The AIDS Walk Orlando, benefiting the programs of the Hope and Help Center of Central Florida, is celebrating its nineteenth year and once again the participants will be raising money for life-saving support and treatment for the thousands of people affected by HIV and AIDS in Orange, Seminole, Lake and Osceola Counties.
Over 2,000 people from all across Central Florida participated last year, and event organizers expect even more people to attend the walk this year. On-site registration will begin at 7:30 a.m. and the walk will start at 8:30 a.m. on Saturday, March 29 at the Walt Disney World Amphitheatre at Lake Eola Park in downtown Orlando. This year’s path will take the walkers on a 1.86-mile circuit through the downtown area.
Hotspots Magazine is honored to be a media sponsor of AIDS Walk Orlando, in conjunction with WKMG Local 6, Watermark, Rainbow 411 and the NewsGayper. Other sponsors include Parliament House, Bright House Networks, Perfumeland Megastore, Suntrust Foundation, Walgreens, Quest Diagnostics, The Commons at Orlando Lutheran Towers, AON Hewitt, Wyndham Hotels Diversity Program, MBA Orlando and Orlando Fringe Theatre Festival.
We were lucky to get the chance to talk to Hope and Help Center events manager Christopher Hessler in an exclusive Hotspots interview about the AIDS Walk and Hope and Help’s goals.
People participate in the walk for various reasons. What story has impacted you the most?
I have had several friends over the years who have, for one reason or another, needed the services of Hope and Help. I saw how the agency would always be there to provide whatever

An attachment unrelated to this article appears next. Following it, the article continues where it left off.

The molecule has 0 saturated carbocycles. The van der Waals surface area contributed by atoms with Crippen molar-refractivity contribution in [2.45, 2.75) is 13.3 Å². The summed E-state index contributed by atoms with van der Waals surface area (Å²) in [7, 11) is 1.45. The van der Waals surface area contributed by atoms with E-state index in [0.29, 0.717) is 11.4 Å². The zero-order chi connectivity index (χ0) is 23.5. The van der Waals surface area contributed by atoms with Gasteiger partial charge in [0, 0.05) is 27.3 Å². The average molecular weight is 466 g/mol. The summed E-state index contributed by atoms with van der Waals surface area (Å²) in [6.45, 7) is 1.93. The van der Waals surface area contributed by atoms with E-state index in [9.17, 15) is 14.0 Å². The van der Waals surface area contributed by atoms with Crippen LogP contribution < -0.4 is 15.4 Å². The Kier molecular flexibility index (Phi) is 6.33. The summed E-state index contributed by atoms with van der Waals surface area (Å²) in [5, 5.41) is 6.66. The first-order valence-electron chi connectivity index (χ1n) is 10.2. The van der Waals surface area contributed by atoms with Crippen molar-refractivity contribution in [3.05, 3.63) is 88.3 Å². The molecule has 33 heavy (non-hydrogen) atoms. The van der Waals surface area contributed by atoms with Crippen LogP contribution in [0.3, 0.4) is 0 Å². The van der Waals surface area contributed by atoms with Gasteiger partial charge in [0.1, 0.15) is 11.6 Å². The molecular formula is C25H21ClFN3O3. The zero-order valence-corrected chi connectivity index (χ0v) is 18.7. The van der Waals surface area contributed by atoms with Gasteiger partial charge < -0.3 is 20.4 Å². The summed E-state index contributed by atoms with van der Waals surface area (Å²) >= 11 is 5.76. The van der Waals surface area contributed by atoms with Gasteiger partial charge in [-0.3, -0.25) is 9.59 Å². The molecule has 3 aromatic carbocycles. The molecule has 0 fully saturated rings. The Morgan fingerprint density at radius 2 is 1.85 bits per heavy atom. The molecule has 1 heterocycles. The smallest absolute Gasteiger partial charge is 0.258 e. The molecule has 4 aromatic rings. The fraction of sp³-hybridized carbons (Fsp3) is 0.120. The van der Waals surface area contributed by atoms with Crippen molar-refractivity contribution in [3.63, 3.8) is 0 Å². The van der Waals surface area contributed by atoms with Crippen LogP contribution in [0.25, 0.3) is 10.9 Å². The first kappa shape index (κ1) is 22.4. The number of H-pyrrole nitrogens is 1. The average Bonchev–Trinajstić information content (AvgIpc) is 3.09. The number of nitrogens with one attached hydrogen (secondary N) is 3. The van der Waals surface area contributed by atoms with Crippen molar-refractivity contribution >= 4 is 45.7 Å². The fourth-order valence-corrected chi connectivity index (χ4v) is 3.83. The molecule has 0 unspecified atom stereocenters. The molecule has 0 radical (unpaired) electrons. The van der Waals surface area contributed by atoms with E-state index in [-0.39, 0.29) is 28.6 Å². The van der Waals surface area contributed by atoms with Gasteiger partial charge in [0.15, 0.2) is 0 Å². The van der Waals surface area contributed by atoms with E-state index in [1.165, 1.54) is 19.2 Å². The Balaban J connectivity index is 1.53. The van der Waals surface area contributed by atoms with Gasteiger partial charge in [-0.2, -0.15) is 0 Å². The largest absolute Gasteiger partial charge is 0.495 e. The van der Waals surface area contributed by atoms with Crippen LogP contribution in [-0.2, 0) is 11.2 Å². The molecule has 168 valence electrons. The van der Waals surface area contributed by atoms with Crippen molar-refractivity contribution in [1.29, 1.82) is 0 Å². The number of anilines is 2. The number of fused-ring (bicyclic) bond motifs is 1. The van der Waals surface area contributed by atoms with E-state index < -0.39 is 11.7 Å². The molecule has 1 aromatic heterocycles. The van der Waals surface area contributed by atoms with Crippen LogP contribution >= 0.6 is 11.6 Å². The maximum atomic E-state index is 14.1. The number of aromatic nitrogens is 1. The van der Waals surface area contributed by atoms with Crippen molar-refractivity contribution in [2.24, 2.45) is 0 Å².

Can you outline what Hope and Help does with the money raised by the walkers at AIDS Walk Orlando?
Hope and Help is very proud that 90 cents of every dollar raised goes to client services. AIDS Walk Orlando is the agency’s second largest fundraiser of the year. We rely on this walk in order to continue providing life-saving services to those in need in Central Florida. Last year, Hope and Help experienced a shortfall of $560,000 in unfunded mandates, meaning money raised from events like AWO help cover the shortfalls of federal funding. We would have no choice but to turn away those in need if we relied solely on federal grants.
What else do you feel people should know about the aims of the Hope and Help Center?
The fight is not over. People are living healthier and longer lives. This is a wonderful celebration; the other side of that is that a person’s care is lasting longer. Being HIV-positive and healthy does not mean that medical expenses go away, it simply means our need for support is becoming greater every year.